Review: Cruise Control

Review: Cruise Control

CREATED ON // Monday, 19 May 2014 Author // Veronica Hannon

David Williamson is a prolific playwright who’s had some great characters tumble out of his head. Quite a few of them haven’t been good or even likeable people.

From Sergeant Simmonds in The Removalists to Mike McCord in Emerald City, they were nasty but memorable pieces of work. In this, his latest play, three couples find themselves in marital strife on the high seas. One of the six is novelist and sociopath Richard Manton. For me, he’s the best thing about Cruise Control. A deliciously loathsome, perfectly English villain, here played brilliantly by Felix Williamson.

Designer Marissa Dale-Johnson captures a classy cruise ship on the Ensemble’s postage stamp sized stage where the husbands and wives can get ugly. Inspired by a transatlantic trip Williamson took where he was stuck with incompatible dinner companions for seven nights straight, it is fitting the centre piece of Dale-Johnson’s set is a laid dining table on loud carpet. By the way, what’s with luxury liner carpets? I can’t imagine those bright, swirling colours do much for seasick passengers, but I digress.

Every meal on this voyage turns into a small war. The fore mentioned Richard, who these days is a more successful womaniser than writer, mercilessly ridicules his editor wife Fiona (Michelle Doake) and is condescending to the everyone else.

Before too long, it is the rest of the table versus Dick. Lining up against him is brash Australian surf wear entrepreneur Darren Brodie (Peter Phelps) and his better half, Ascham educated Imogen (Helen Dallimore). Also dying to take a swing at him is an elderly dentist from New York named Sol Wasserman (Henri Szeps) and his shrewd wife Silky (Kate Fitzpatrick).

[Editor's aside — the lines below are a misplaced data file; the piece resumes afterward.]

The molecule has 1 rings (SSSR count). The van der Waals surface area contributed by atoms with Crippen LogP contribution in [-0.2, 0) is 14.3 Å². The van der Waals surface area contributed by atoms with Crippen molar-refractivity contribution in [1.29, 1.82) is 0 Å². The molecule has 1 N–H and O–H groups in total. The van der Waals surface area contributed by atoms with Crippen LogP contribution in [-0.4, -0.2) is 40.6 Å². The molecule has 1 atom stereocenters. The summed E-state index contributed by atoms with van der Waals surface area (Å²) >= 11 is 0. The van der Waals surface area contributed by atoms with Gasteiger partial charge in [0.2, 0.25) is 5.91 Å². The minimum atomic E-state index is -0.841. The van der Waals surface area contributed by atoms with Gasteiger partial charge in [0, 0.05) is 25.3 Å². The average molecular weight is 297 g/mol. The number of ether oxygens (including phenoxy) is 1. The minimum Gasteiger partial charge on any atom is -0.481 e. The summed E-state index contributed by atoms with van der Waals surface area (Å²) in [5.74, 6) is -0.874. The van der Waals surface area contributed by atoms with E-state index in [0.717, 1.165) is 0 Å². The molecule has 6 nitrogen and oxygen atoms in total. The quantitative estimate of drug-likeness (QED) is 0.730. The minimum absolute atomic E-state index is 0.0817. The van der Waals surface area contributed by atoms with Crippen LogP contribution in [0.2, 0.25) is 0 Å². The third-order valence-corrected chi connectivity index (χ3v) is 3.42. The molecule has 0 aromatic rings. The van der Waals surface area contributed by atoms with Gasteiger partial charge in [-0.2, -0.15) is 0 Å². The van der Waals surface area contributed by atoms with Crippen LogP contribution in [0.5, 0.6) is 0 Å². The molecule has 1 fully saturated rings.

Williamson, who directs his own play, does a fine job, especially in the first act, where the snappy retorts fly back and forth as the Dom Perignon flows and the personalities establish themselves. If the story’s lightness becomes apparent by the second act at least the strong cast holds our attention. It’s a pity though that the tension dissipates and predictability creeps in by the end of it.

Still I walked out of the theatre carrying Williamson’s chillingly hilarious performance with me.

A harmless diversion. I was a happy stowaway.

Cruise Control runs until June 14 at Ensemble Theatre, June 24-25 at The Concourse, Chatswood.Bookings: 02 9929 0644 or


Veronica Hannon

Veronica Hannon

Veronica Hannon is a Sydney writer and SX's resident theatre and arts reviewer.

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